Improved flow cytometric detection of HLA alloantibodies using pronase - Potential implications in renal transplantation

S. Vaidya et al., Improved flow cytometric detection of HLA alloantibodies using pronase - Potential implications in renal transplantation, TRANSPLANT, 71(3), 2001, pp. 422-428
Citations number
Categorie Soggetti
Medical Research Diagnosis & Treatment
Journal title
ISSN journal
0041-1337 → ACNP
Year of publication
422 - 428
SICI code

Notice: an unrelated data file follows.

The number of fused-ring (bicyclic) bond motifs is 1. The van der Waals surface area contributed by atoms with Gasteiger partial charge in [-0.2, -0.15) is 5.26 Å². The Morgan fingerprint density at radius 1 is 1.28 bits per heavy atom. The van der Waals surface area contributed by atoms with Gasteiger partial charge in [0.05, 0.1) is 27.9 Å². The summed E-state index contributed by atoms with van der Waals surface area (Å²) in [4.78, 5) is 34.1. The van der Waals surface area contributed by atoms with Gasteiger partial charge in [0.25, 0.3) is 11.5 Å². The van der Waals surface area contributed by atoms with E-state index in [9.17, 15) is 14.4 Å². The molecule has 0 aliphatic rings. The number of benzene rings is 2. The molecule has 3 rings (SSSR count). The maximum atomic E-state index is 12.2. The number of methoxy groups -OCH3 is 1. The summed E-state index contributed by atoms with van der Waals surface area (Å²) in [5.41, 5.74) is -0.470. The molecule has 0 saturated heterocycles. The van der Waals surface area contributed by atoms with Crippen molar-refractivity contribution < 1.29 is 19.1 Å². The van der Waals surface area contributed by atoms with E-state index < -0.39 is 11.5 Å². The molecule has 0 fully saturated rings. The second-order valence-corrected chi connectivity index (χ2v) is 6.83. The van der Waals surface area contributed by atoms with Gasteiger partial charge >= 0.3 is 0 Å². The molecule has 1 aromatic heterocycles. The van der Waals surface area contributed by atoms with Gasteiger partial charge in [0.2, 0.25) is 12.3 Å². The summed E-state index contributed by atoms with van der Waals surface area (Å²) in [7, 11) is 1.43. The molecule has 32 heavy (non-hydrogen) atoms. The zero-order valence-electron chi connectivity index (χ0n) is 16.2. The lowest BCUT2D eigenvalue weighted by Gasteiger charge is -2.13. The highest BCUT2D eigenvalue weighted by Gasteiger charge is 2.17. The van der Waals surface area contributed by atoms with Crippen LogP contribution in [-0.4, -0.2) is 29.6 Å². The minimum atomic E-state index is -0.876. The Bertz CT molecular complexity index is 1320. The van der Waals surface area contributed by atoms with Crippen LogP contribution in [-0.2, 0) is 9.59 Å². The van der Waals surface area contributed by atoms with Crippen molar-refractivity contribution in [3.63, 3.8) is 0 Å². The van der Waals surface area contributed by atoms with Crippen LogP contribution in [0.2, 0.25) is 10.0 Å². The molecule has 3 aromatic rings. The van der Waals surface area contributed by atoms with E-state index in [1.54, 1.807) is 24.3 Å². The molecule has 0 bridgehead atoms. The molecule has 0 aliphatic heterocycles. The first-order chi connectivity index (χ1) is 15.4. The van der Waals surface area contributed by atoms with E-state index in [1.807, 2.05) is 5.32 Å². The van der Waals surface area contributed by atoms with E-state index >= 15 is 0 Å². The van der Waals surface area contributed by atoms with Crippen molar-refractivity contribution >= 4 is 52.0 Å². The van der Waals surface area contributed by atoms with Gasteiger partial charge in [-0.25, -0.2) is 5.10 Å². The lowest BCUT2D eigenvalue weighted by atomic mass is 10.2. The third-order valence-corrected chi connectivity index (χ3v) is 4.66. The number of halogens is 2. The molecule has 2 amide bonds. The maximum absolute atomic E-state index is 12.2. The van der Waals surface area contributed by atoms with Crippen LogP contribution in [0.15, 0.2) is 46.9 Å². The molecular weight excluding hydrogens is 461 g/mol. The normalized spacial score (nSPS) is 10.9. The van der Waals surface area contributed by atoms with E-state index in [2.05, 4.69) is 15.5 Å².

Background Flow cytomeric crossmatch (FCXM) has grown in popularity and has become the "standard of practice" in many programs. Although FCXM is the m ost sensitive method for detecting alloantibody, the B cell FCXM has been p roblematic. Difficulties with the B cell FCXMs have been centered around hi gh nonspecific fluorescence background owing to Fc-receptors present on the B cells and autoantibodies, To improve the specificity and sensitivity of the B cell FCXM, we utilized the proteolytic enzyme pronase to remove Fc re ceptors from lymphocytes before their use in FCXM. Methods. Lymphocytes isolated from peripheral blood, spleen, or lymph nodes were treated with pronase and then used in a three-color FCXM, A total of 167 T- and B cell FCXMs using pronase-treated and untreated cells were perf ormed, Testing used serial dilutions of HLA allosera (22 class I and 6 clas s PI), with the titer of each antibody at one dilution past the titer at wh ich the complement-mediated cytotoxicity anti-human globulin crossmatch bec ame negative. Results. After pronase treatment, the actual channel values of the negative control in both T cell and B cell FCXMs declined from 78+/-10 to 57+/-4 (P <0.05) and 107+/-11 to 49+/-3 (P<0.00001), respectively. Pronase treatment resulted in improved sensitivity of the T and B cell FCXM in detecting clas s I antibody by 20% and 80%, respectively, In no instance was a false-posit ive reaction observed. In this study, pronase treatment improved the specif icity of B cell FCXM for detecting class II antibodies from 75% to 100% (P= 0.03), In no instance was a false-negative reaction recorded. Lastly, on th e basis of these observations me re-evaluated three primary transplant reci pients who lost their allografts because of accelerated rejection. One of t he patients was transplanted across negative T and B cell FCXM, whereas the other two patients were transplanted across a positive T cell, but negativ e B cell, FCXM. After pronase treatment, T and B cell FCXMs of each patient became strongly positive, and donor-specific anti-HLA class I antibody was identified in each case. Conclusion, Utilization of pronase-treated lymphocytes improves both the se nsitivity and specificity of the FCXM.